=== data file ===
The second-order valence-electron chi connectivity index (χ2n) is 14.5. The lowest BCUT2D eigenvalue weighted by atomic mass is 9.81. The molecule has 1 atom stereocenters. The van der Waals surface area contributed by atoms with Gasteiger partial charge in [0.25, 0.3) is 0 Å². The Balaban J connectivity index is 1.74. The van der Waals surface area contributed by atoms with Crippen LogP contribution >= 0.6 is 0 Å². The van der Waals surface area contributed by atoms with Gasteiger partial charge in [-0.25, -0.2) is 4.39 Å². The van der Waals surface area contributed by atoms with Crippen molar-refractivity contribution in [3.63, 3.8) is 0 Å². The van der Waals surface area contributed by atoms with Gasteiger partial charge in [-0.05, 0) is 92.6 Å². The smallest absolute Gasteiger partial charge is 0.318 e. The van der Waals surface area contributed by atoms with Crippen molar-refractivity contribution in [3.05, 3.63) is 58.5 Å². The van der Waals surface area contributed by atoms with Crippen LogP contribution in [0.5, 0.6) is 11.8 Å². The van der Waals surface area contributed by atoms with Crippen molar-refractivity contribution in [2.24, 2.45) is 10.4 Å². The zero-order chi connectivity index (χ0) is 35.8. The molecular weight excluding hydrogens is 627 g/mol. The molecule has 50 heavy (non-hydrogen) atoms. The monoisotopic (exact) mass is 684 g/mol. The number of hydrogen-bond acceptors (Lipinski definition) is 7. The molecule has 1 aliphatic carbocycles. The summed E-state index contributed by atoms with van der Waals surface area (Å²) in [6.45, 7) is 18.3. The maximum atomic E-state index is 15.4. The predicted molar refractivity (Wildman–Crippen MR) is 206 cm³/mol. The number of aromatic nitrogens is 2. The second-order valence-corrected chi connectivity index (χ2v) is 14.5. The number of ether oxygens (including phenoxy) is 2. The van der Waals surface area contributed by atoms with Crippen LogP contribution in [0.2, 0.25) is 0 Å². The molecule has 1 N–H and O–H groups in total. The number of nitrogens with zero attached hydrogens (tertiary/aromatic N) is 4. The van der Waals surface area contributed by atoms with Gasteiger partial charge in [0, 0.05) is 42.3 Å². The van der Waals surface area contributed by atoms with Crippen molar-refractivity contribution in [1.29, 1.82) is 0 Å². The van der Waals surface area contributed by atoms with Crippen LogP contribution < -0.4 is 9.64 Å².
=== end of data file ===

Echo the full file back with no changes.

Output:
The second-order valence-electron chi connectivity index (χ2n) is 14.5. The lowest BCUT2D eigenvalue weighted by atomic mass is 9.81. The molecule has 1 atom stereocenters. The van der Waals surface area contributed by atoms with Gasteiger partial charge in [0.25, 0.3) is 0 Å². The Balaban J connectivity index is 1.74. The van der Waals surface area contributed by atoms with Crippen LogP contribution >= 0.6 is 0 Å². The van der Waals surface area contributed by atoms with Gasteiger partial charge in [-0.25, -0.2) is 4.39 Å². The van der Waals surface area contributed by atoms with Crippen molar-refractivity contribution in [3.63, 3.8) is 0 Å². The van der Waals surface area contributed by atoms with Gasteiger partial charge in [-0.05, 0) is 92.6 Å². The smallest absolute Gasteiger partial charge is 0.318 e. The van der Waals surface area contributed by atoms with Crippen molar-refractivity contribution in [3.05, 3.63) is 58.5 Å². The van der Waals surface area contributed by atoms with Crippen LogP contribution in [0.5, 0.6) is 11.8 Å². The van der Waals surface area contributed by atoms with Crippen molar-refractivity contribution in [2.24, 2.45) is 10.4 Å². The zero-order chi connectivity index (χ0) is 35.8. The molecular weight excluding hydrogens is 627 g/mol. The molecule has 50 heavy (non-hydrogen) atoms. The monoisotopic (exact) mass is 684 g/mol. The number of hydrogen-bond acceptors (Lipinski definition) is 7. The molecule has 1 aliphatic carbocycles. The summed E-state index contributed by atoms with van der Waals surface area (Å²) in [6.45, 7) is 18.3. The maximum atomic E-state index is 15.4. The predicted molar refractivity (Wildman–Crippen MR) is 206 cm³/mol. The number of aromatic nitrogens is 2. The second-order valence-corrected chi connectivity index (χ2v) is 14.5. The number of ether oxygens (including phenoxy) is 2. The van der Waals surface area contributed by atoms with Crippen LogP contribution in [0.2, 0.25) is 0 Å². The molecule has 1 N–H and O–H groups in total. The number of nitrogens with zero attached hydrogens (tertiary/aromatic N) is 4. The van der Waals surface area contributed by atoms with Gasteiger partial charge in [0, 0.05) is 42.3 Å². The van der Waals surface area contributed by atoms with Crippen molar-refractivity contribution in [1.29, 1.82) is 0 Å². The van der Waals surface area contributed by atoms with Crippen LogP contribution < -0.4 is 9.64 Å².